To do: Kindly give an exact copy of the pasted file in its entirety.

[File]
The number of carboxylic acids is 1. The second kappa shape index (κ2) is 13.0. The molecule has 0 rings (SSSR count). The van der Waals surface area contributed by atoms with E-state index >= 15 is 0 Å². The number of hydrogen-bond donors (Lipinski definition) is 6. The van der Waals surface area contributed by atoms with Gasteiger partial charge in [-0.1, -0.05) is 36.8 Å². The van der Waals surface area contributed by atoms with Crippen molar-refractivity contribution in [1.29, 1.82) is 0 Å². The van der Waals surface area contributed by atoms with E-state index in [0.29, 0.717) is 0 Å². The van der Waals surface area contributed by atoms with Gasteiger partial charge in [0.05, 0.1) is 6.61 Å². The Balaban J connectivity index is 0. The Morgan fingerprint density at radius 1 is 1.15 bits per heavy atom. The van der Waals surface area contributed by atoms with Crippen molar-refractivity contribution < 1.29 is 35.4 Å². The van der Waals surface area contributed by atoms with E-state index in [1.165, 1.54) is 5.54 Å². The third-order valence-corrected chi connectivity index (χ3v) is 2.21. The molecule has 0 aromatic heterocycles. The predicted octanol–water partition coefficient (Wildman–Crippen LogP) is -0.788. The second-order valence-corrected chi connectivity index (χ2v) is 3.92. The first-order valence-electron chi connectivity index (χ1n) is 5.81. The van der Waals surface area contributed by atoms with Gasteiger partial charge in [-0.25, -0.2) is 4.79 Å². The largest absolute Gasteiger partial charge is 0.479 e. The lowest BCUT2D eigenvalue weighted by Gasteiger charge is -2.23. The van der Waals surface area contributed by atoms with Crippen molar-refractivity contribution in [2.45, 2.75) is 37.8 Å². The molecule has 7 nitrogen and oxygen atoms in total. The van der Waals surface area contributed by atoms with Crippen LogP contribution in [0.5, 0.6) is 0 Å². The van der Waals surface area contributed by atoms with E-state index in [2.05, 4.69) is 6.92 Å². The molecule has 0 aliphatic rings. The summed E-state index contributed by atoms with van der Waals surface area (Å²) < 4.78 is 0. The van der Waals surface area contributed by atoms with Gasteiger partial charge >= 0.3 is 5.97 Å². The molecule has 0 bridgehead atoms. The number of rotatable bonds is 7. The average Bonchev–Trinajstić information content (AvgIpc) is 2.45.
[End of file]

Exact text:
The number of carboxylic acids is 1. The second kappa shape index (κ2) is 13.0. The molecule has 0 rings (SSSR count). The van der Waals surface area contributed by atoms with E-state index >= 15 is 0 Å². The number of hydrogen-bond donors (Lipinski definition) is 6. The van der Waals surface area contributed by atoms with Gasteiger partial charge in [-0.1, -0.05) is 36.8 Å². The van der Waals surface area contributed by atoms with Crippen molar-refractivity contribution in [1.29, 1.82) is 0 Å². The van der Waals surface area contributed by atoms with E-state index in [0.29, 0.717) is 0 Å². The van der Waals surface area contributed by atoms with Gasteiger partial charge in [0.05, 0.1) is 6.61 Å². The Balaban J connectivity index is 0. The Morgan fingerprint density at radius 1 is 1.15 bits per heavy atom. The van der Waals surface area contributed by atoms with Crippen molar-refractivity contribution < 1.29 is 35.4 Å². The van der Waals surface area contributed by atoms with E-state index in [1.165, 1.54) is 5.54 Å². The third-order valence-corrected chi connectivity index (χ3v) is 2.21. The molecule has 0 aromatic heterocycles. The predicted octanol–water partition coefficient (Wildman–Crippen LogP) is -0.788. The second-order valence-corrected chi connectivity index (χ2v) is 3.92. The first-order valence-electron chi connectivity index (χ1n) is 5.81. The van der Waals surface area contributed by atoms with Gasteiger partial charge in [-0.25, -0.2) is 4.79 Å². The largest absolute Gasteiger partial charge is 0.479 e. The lowest BCUT2D eigenvalue weighted by Gasteiger charge is -2.23. The van der Waals surface area contributed by atoms with Crippen molar-refractivity contribution in [2.45, 2.75) is 37.8 Å². The molecule has 7 nitrogen and oxygen atoms in total. The van der Waals surface area contributed by atoms with Crippen LogP contribution in [0.5, 0.6) is 0 Å². The van der Waals surface area contributed by atoms with E-state index in [2.05, 4.69) is 6.92 Å². The molecule has 0 aliphatic rings. The summed E-state index contributed by atoms with van der Waals surface area (Å²) < 4.78 is 0. The van der Waals surface area contributed by atoms with Gasteiger partial charge >= 0.3 is 5.97 Å². The molecule has 0 bridgehead atoms. The number of rotatable bonds is 7. The average Bonchev–Trinajstić information content (AvgIpc) is 2.45.